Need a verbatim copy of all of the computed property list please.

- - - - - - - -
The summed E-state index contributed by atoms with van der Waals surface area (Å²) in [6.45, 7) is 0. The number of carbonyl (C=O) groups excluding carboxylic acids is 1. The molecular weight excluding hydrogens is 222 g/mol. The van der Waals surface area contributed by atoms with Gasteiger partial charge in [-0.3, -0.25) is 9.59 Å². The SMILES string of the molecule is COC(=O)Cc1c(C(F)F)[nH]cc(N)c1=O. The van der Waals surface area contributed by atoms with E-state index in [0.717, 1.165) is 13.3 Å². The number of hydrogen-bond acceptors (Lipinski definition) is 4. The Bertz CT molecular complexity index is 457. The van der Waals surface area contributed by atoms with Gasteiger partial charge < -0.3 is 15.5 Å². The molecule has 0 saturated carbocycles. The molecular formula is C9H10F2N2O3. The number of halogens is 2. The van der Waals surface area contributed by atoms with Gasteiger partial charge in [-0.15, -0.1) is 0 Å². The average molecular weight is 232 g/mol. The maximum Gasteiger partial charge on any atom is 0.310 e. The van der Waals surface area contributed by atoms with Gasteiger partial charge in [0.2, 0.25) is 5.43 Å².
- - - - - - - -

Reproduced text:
The summed E-state index contributed by atoms with van der Waals surface area (Å²) in [6.45, 7) is 0. The number of carbonyl (C=O) groups excluding carboxylic acids is 1. The molecular weight excluding hydrogens is 222 g/mol. The van der Waals surface area contributed by atoms with Gasteiger partial charge in [-0.3, -0.25) is 9.59 Å². The SMILES string of the molecule is COC(=O)Cc1c(C(F)F)[nH]cc(N)c1=O. The van der Waals surface area contributed by atoms with E-state index in [0.717, 1.165) is 13.3 Å². The number of hydrogen-bond acceptors (Lipinski definition) is 4. The Bertz CT molecular complexity index is 457. The van der Waals surface area contributed by atoms with Gasteiger partial charge < -0.3 is 15.5 Å². The molecule has 0 saturated carbocycles. The molecular formula is C9H10F2N2O3. The number of halogens is 2. The van der Waals surface area contributed by atoms with Gasteiger partial charge in [-0.15, -0.1) is 0 Å². The average molecular weight is 232 g/mol. The maximum Gasteiger partial charge on any atom is 0.310 e. The van der Waals surface area contributed by atoms with Gasteiger partial charge in [0.2, 0.25) is 5.43 Å².